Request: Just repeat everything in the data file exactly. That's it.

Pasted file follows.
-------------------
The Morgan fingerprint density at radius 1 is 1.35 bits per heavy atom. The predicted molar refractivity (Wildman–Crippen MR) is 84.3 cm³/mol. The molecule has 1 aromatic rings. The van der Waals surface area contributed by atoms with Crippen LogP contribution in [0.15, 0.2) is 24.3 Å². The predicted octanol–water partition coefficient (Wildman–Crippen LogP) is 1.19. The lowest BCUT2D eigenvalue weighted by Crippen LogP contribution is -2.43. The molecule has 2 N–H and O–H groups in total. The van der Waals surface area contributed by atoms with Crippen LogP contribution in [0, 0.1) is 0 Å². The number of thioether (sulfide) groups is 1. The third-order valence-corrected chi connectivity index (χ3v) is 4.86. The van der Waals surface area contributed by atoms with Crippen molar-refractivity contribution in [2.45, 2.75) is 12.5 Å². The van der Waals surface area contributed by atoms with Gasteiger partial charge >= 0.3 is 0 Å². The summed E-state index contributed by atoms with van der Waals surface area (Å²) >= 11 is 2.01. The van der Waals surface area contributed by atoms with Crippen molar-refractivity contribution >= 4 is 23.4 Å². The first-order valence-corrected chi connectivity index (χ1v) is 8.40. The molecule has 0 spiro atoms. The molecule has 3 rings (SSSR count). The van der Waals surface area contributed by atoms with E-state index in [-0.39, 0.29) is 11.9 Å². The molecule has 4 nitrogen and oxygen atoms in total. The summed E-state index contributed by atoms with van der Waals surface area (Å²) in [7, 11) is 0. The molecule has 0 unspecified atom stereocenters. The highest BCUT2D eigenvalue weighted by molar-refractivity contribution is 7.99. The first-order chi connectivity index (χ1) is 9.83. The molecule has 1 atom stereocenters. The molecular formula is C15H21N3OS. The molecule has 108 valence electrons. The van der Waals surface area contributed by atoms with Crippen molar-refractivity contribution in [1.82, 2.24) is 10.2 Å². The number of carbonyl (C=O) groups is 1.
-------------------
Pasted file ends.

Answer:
The Morgan fingerprint density at radius 1 is 1.35 bits per heavy atom. The predicted molar refractivity (Wildman–Crippen MR) is 84.3 cm³/mol. The molecule has 1 aromatic rings. The van der Waals surface area contributed by atoms with Crippen LogP contribution in [0.15, 0.2) is 24.3 Å². The predicted octanol–water partition coefficient (Wildman–Crippen LogP) is 1.19. The lowest BCUT2D eigenvalue weighted by Crippen LogP contribution is -2.43. The molecule has 2 N–H and O–H groups in total. The van der Waals surface area contributed by atoms with Crippen LogP contribution in [0, 0.1) is 0 Å². The number of thioether (sulfide) groups is 1. The third-order valence-corrected chi connectivity index (χ3v) is 4.86. The van der Waals surface area contributed by atoms with Crippen molar-refractivity contribution in [2.45, 2.75) is 12.5 Å². The van der Waals surface area contributed by atoms with Gasteiger partial charge >= 0.3 is 0 Å². The summed E-state index contributed by atoms with van der Waals surface area (Å²) >= 11 is 2.01. The van der Waals surface area contributed by atoms with Crippen molar-refractivity contribution >= 4 is 23.4 Å². The first-order valence-corrected chi connectivity index (χ1v) is 8.40. The molecule has 0 spiro atoms. The molecule has 3 rings (SSSR count). The van der Waals surface area contributed by atoms with E-state index in [-0.39, 0.29) is 11.9 Å². The molecule has 4 nitrogen and oxygen atoms in total. The summed E-state index contributed by atoms with van der Waals surface area (Å²) in [7, 11) is 0. The molecule has 0 unspecified atom stereocenters. The highest BCUT2D eigenvalue weighted by molar-refractivity contribution is 7.99. The first-order chi connectivity index (χ1) is 9.83. The molecule has 1 atom stereocenters. The molecular formula is C15H21N3OS. The molecule has 108 valence electrons. The van der Waals surface area contributed by atoms with Crippen molar-refractivity contribution in [1.82, 2.24) is 10.2 Å². The number of carbonyl (C=O) groups is 1.